When it comes to marketing, there is a lot of disagreement regarding many different aspects of advertising. At the most basic level, it is controversial whether or not advertisements should even exist. Some people argue that advertising ends up causing more harm than good to consumers by encouraging unnecessary spending, often times on harmful products, and causing mental/psychological harm, while others appreciate that advertising can provide economic and cultural benefits to our society.
A lot of political debate circulates around the necessary rules and regulations for advertising. Companies that benefit from advertising often dislike being restrained, and therefore want to keep government regulation to a minimum. On the other hand, the Federal Trade Commission (along with many other people) argue that within our free market economy, deceptive and fraudulent ads can improperly inform consumers and lead them to unknowingly partake in inappropriate purchase decisions–directly counteracting the goals of a free market economy.
Similarly, and especially recently, there is a lot of dispute regarding the ethics of using people’s data to target them for specific advertisements. While it is helpful to see advertisements for things relative to your political views or what you’ve already purchased, there are extreme consequences when someone gets ahold of so much data that they can have an effect on something major, like the presidential election.
Finally, there’s the question of sex. Is it okay that companies use sex to sell their products? Some people don’t see an issue– after all, it’s just a commercial. However, “women are now in more leadership positions in media, marketing and branding. They are bringing a new perspective.” With the rise of feminist and women’s empowerment movements, many have spoken up against the misogynistic tendencies of sexual advertisements. I argue that sex must be fully eliminated from advertisements due to the plentiful ways they cause harm to consumers.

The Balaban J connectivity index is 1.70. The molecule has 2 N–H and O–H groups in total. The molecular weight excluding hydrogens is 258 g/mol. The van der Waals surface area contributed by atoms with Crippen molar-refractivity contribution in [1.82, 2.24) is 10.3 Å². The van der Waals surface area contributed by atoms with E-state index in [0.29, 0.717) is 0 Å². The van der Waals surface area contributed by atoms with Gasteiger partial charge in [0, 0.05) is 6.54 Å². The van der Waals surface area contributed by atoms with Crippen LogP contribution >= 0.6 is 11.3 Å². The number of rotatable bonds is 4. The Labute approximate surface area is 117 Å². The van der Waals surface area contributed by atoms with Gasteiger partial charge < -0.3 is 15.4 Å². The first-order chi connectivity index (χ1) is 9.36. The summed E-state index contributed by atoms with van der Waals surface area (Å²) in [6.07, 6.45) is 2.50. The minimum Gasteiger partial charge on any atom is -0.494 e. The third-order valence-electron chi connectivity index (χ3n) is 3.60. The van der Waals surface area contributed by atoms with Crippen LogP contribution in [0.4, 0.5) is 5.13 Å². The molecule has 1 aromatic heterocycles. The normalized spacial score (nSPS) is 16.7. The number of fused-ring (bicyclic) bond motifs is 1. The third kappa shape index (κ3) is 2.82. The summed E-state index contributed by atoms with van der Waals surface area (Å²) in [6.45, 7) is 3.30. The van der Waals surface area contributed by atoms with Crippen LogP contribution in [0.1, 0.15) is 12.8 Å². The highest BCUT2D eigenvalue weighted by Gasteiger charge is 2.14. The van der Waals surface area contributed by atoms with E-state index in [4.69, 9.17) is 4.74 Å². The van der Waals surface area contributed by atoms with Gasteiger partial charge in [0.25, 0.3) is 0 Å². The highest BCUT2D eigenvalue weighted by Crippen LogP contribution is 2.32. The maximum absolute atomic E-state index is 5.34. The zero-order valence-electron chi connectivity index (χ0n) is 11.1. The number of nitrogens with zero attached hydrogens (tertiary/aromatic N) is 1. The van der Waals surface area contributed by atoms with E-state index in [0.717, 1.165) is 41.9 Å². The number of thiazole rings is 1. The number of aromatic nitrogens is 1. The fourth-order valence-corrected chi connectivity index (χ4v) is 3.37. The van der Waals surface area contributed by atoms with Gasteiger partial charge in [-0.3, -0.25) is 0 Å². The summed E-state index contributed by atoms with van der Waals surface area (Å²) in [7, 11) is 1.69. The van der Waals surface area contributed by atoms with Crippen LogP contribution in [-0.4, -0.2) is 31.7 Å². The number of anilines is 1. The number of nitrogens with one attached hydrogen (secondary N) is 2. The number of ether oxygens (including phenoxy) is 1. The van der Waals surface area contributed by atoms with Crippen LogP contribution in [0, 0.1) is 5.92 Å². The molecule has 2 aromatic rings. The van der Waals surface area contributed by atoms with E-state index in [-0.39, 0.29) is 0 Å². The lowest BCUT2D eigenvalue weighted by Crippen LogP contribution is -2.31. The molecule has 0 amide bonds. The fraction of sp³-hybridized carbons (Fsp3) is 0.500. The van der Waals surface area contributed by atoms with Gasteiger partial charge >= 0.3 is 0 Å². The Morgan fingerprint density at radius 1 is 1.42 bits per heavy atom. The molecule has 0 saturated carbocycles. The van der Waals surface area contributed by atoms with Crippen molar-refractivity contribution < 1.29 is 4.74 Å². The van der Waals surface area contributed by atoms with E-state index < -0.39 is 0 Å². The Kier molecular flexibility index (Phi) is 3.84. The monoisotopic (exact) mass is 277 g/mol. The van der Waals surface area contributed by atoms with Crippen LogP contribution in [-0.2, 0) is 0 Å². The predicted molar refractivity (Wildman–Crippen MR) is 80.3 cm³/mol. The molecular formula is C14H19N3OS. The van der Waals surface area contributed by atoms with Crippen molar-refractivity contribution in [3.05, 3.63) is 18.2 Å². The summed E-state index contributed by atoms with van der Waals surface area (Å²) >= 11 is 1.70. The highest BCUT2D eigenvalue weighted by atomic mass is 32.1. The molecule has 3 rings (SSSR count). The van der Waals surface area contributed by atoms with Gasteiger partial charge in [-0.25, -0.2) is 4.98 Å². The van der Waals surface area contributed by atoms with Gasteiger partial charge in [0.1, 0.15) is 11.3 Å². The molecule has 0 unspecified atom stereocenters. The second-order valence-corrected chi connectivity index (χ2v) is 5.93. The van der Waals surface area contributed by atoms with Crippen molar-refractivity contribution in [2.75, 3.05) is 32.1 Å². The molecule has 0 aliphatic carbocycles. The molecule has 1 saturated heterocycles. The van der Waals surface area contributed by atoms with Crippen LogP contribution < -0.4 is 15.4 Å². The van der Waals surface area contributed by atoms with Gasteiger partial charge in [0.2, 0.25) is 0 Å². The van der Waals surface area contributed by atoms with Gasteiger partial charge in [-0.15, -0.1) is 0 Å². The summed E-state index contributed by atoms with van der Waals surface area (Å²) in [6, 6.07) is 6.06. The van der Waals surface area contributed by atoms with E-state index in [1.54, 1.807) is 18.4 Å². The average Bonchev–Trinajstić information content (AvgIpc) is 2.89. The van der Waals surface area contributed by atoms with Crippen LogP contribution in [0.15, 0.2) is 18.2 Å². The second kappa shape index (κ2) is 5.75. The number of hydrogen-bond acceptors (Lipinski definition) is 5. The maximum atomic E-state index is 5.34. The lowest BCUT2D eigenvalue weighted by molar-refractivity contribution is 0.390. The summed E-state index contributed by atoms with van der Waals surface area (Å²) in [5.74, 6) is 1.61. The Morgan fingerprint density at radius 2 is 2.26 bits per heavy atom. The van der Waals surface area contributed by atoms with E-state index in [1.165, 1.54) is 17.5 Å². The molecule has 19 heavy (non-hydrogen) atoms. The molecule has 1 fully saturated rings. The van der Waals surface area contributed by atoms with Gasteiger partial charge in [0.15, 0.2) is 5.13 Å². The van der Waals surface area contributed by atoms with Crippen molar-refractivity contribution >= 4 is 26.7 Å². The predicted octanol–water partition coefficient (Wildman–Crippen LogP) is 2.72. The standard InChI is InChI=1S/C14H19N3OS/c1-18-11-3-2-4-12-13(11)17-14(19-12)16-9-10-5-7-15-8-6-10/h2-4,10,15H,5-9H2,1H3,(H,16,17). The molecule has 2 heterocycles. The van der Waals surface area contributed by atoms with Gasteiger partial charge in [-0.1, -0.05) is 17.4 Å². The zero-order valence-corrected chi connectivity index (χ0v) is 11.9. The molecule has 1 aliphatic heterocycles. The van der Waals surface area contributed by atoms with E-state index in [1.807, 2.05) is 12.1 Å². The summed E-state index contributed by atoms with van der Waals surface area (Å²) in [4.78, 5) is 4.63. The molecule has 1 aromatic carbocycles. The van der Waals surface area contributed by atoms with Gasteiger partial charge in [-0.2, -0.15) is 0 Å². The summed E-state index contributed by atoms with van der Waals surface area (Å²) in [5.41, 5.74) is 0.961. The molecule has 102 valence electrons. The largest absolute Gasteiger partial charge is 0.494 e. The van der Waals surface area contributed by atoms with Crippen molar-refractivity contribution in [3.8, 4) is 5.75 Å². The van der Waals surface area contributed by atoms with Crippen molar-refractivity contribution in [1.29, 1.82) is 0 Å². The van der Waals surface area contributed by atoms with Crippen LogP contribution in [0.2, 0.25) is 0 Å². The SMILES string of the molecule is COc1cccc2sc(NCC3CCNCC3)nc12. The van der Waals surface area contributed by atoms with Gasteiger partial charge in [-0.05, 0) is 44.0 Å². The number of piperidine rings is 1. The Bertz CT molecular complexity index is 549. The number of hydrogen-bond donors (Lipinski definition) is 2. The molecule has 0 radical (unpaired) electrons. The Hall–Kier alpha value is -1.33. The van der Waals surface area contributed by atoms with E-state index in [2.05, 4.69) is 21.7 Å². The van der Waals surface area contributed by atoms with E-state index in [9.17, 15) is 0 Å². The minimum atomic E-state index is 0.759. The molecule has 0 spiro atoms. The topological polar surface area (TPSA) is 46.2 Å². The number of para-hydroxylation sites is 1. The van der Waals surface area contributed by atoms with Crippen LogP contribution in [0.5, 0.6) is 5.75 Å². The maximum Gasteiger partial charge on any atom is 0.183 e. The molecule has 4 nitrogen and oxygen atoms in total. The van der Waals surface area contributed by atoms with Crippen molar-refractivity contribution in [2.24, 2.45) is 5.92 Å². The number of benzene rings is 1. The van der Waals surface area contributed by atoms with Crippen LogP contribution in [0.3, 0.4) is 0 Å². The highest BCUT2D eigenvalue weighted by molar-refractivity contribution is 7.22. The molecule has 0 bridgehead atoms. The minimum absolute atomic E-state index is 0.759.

To discuss this issue, it is important to first acknowledge what advertisements actually do–affect behavior. This can be a conscious effort, like when you see an ad for something that looks really cool and then decide to buy it. However, the effect of ads can also be unconscious. This happens when you have been exposed to advertisements that link a product to a positive feeling. Also known as affective conditioning, this process is dangerous as it allows ads to influence your decisions without your knowledge. Ultimately, advertisements have a lot more power to influence our thoughts and behavior than we usually think.
One example of sexual advertisements having a negative effect on consumers pertains to sexual aggression. A relationship between viewing sex image advertisements and reporting attitudes supportive of sexual aggression has been shown in multiple studies. This is clearly a danger today, as recently there has been an influx of sexual assault cases. Additionally in these studies, the people who saw sex image advertisements showed a lower acceptance of feminism. From this, we can conclude that ads with sex images can both normalize sexual aggression and prevent people from advocating for women’s rights. On the other hand, women’s sexual submission is also a trend in sex ads. By objectifying and exploiting women, these ads are promoting and glorifying this type of behavior among women. In turn, this can impact a man’s expectations of how a woman should act in a relationship for the worse.
If that wasn’t already enough reason to ban sex advertising, then the negative psychological effects, especially on women, should be. Sex ads present unrealistic lifestyles of beautiful women who can eat whatever they want (like burgers and beer) while still maintaining a perfect body. This also creates the illusion that all beautiful women are skinny, which, in combination with the consequence-free fallacy, can provoke eating disorders among women. Also problematic is the limited appearance of older women in these advertisements. Because sex ads tend to stick with younger, “more beautiful” women, they imply that youth is beauty and women should always strive to look young. Older women can therefore always feel self conscious that they are aging (even though everyone has to do it) and be more inclined to undergo procedures like plastic surgery in an effort to maintain a youthful appearance.
Clearly, there are many consequences to using sex as a tool in advertising. These ramifications cannot be ignored. We must ban sexual advertising in order to eliminate these harsh realities and move towards a progressive and equal society.